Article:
Before the playoffs even begun, five NFL coaches have either resigned or been fired. Dennis Green, given the Herculean task of building a team run by a family that hasn't experienced a winning record since 1998 under Vince Tobin, was given Kurt Warner, a rookie quarterback two all-star receivers and a great running back. The Cardinals have only two winning records since 1984. That, my friend, isn't a coach, it's a trend that points to one consistent, ownership. Jim Mora Jr. punched his departure ticket making the mind-boggling decision to publicly admit he'd coach the Washington Huskies if the job opened. Art Shell was hired right before the season started because Al Davis likes to wait.. and wait.. and wait. As a result, the Raiders had no chance in 2006 because Shell was a convenient choice after Davis lost out on the quality coaches available. Nick Saban, the NFL's version of Larry Brown, lied about the Alabama job until the Tide offered $32 million guaranteed for eight years. Don Shula isn't a fan of Saban saying, "there were four or five direct statements that were blatant lies. That tells you a little bit about the guy... The guy likes to hear himself talk and then doesn't follow up on what he says." We've heard several conflicts with why Bill Cowher is leaving. Is he leaving to be with his family and take a year off even though he said he's "not burnt out"? Or, as ESPN reported, is he leaving because he feels he should be the highest paid head coach in the league -- especially higher paid than ex-GM and head coach Mike Holmgren -- who he beat in the Super Bowl? On a personal note, I'm THRILLED this happened. I'm so ready for a Steelers team post Cowher. I respect him, but he's been a thorn to Bengals fans for years!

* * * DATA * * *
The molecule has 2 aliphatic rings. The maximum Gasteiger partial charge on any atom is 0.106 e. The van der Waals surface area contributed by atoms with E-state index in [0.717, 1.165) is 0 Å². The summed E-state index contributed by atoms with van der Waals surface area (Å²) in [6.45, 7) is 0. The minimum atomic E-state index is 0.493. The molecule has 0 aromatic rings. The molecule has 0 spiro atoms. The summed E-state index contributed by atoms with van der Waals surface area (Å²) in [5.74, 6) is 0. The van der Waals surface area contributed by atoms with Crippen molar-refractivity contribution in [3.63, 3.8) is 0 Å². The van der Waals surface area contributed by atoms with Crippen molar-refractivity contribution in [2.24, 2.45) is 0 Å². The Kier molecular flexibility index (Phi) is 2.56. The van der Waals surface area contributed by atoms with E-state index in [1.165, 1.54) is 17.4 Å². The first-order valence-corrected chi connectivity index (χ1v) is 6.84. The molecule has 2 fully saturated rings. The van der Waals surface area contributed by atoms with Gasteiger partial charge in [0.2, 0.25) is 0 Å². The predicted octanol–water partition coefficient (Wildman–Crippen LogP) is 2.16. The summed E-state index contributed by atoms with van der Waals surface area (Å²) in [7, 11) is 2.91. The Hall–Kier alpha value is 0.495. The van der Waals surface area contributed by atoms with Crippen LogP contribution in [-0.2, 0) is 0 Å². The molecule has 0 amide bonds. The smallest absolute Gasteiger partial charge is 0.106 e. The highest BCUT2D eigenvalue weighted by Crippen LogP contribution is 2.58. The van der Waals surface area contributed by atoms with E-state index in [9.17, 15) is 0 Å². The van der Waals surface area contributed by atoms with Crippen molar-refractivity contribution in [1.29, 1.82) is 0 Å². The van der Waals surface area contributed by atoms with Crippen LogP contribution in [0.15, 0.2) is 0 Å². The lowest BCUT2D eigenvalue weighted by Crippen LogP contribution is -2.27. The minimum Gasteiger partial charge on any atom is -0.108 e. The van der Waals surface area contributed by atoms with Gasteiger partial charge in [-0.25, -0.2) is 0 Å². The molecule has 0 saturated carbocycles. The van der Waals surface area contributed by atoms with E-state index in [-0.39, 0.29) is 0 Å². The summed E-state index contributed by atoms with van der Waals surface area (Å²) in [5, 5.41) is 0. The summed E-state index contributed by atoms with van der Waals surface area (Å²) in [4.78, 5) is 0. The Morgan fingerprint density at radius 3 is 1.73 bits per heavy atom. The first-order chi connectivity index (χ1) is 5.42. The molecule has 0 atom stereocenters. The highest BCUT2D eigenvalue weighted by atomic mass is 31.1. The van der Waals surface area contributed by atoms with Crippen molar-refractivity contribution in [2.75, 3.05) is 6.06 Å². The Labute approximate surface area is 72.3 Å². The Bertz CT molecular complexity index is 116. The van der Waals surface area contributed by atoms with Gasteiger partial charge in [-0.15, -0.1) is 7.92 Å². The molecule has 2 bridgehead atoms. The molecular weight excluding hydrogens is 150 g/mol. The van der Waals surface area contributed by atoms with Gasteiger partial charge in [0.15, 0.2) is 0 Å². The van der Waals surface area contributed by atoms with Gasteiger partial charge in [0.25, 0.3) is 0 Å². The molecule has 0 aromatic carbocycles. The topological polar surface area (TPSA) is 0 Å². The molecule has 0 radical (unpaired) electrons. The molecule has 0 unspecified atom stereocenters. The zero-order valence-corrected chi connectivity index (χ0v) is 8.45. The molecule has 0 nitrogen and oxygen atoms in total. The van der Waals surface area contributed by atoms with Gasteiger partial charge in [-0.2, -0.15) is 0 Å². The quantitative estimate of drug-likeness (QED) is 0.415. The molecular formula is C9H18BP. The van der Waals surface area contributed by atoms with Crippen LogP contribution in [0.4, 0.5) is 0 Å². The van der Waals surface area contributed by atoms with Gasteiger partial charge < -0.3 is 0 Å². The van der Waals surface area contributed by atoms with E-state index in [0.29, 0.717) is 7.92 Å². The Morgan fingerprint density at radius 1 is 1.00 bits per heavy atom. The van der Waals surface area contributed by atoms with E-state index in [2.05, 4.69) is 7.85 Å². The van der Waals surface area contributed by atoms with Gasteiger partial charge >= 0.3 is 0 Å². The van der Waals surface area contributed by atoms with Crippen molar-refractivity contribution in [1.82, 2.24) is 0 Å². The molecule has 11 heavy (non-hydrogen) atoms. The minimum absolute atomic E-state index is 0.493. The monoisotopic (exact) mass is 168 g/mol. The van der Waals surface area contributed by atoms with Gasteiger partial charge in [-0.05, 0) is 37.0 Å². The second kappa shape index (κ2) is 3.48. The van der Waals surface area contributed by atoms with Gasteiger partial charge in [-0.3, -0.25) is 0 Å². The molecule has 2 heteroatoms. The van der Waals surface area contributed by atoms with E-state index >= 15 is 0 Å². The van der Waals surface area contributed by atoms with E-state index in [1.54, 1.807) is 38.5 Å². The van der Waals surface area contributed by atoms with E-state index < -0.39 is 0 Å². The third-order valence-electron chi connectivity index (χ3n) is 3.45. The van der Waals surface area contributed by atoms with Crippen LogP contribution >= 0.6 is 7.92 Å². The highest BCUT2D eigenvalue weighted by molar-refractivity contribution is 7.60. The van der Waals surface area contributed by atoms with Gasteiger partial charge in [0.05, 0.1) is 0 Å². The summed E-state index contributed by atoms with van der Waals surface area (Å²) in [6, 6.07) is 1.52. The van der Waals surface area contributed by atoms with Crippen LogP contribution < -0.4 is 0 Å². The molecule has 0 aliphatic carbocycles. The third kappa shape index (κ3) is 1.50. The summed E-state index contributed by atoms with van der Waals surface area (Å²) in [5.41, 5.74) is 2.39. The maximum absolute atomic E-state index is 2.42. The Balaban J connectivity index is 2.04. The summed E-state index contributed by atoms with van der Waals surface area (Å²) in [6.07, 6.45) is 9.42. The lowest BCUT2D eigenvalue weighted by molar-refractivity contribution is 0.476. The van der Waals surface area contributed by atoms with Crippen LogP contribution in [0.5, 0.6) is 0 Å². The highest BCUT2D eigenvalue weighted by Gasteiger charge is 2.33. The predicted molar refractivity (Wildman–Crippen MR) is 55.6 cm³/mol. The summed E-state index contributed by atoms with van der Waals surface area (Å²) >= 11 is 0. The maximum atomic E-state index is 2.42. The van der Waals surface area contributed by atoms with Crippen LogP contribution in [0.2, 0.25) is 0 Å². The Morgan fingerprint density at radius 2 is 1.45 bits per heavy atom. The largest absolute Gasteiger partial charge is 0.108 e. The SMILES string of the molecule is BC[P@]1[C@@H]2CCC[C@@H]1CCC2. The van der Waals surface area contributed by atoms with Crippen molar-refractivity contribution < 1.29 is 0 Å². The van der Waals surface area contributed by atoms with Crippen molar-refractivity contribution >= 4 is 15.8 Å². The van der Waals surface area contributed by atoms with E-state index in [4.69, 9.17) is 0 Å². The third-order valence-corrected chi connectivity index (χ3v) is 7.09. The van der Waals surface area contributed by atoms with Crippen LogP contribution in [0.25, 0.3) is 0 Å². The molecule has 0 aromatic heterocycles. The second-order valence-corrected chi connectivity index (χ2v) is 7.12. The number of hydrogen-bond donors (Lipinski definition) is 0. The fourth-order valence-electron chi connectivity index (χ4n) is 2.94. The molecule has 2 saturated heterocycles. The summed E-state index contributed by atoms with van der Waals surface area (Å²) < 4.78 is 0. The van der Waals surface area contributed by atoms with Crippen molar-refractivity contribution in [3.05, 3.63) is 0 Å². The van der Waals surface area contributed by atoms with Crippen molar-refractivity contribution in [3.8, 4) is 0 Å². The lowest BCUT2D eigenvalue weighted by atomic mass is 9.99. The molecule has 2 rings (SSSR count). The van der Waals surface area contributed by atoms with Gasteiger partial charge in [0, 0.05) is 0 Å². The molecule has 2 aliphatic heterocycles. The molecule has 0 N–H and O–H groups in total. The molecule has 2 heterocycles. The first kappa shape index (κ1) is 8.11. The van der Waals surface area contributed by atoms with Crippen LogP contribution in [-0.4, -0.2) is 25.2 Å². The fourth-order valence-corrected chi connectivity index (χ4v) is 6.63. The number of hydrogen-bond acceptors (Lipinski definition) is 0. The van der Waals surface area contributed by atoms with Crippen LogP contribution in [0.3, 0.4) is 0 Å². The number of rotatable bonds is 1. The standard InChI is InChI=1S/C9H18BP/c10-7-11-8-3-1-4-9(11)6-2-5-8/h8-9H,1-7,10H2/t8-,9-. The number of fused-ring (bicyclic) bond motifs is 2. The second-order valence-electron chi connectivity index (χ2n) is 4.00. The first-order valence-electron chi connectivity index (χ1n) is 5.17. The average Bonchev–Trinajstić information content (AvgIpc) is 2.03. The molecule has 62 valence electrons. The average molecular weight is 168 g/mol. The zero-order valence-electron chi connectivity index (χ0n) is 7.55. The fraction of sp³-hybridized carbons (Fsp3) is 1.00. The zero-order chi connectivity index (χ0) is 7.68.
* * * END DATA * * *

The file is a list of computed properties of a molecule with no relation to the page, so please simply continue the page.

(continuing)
If you listen to local radio, there's plenty of dissatisfaction directed towards head coach Marvin Lewis. Some of the frustration includes (but not limited to), game management, timeout usage, half-time adjustments, player preparation and the disastrous defense on the field a full four years after arrival. Here's the point: it's frustration. I've heard no one suggest we need a change. Most, if not all, reasonable Bengals fans think Lewis should be here. But some are questioning whether or not he can take the team to the next level. My only contention is that fans shouldn't use this season as a sample to prove their points. A lot of things went wrong. There's a lot of second guessing going on with Lewis. But realistically, there was way too much that went outside of Lewis' hands disabling his ability to control the team. He said he'll change things and that's all we can ask. You live and learn in life and Lewis' learned a lot as a head coach in 2006.